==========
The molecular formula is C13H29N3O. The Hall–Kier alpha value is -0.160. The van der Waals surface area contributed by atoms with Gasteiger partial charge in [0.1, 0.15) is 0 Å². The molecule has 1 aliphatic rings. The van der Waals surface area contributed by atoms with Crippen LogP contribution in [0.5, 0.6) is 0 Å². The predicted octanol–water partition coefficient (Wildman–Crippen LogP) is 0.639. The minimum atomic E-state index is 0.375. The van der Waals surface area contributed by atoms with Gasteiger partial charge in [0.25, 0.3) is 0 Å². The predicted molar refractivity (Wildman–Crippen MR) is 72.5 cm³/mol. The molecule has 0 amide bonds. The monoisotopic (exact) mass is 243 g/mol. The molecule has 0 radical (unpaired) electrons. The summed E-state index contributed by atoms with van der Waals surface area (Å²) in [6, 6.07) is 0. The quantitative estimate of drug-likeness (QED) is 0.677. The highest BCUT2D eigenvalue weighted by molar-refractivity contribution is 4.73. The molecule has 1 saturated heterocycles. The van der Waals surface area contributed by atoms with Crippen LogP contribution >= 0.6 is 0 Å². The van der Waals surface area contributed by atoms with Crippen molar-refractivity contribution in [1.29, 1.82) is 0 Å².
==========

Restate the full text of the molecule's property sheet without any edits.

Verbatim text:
The molecular formula is C13H29N3O. The Hall–Kier alpha value is -0.160. The van der Waals surface area contributed by atoms with Gasteiger partial charge in [0.1, 0.15) is 0 Å². The molecule has 1 aliphatic rings. The van der Waals surface area contributed by atoms with Crippen LogP contribution in [0.5, 0.6) is 0 Å². The predicted octanol–water partition coefficient (Wildman–Crippen LogP) is 0.639. The minimum atomic E-state index is 0.375. The van der Waals surface area contributed by atoms with Gasteiger partial charge in [0.25, 0.3) is 0 Å². The predicted molar refractivity (Wildman–Crippen MR) is 72.5 cm³/mol. The molecule has 0 amide bonds. The monoisotopic (exact) mass is 243 g/mol. The molecule has 0 radical (unpaired) electrons. The summed E-state index contributed by atoms with van der Waals surface area (Å²) in [6, 6.07) is 0. The quantitative estimate of drug-likeness (QED) is 0.677. The highest BCUT2D eigenvalue weighted by molar-refractivity contribution is 4.73. The molecule has 1 saturated heterocycles. The van der Waals surface area contributed by atoms with Crippen LogP contribution >= 0.6 is 0 Å². The van der Waals surface area contributed by atoms with Crippen molar-refractivity contribution in [1.29, 1.82) is 0 Å².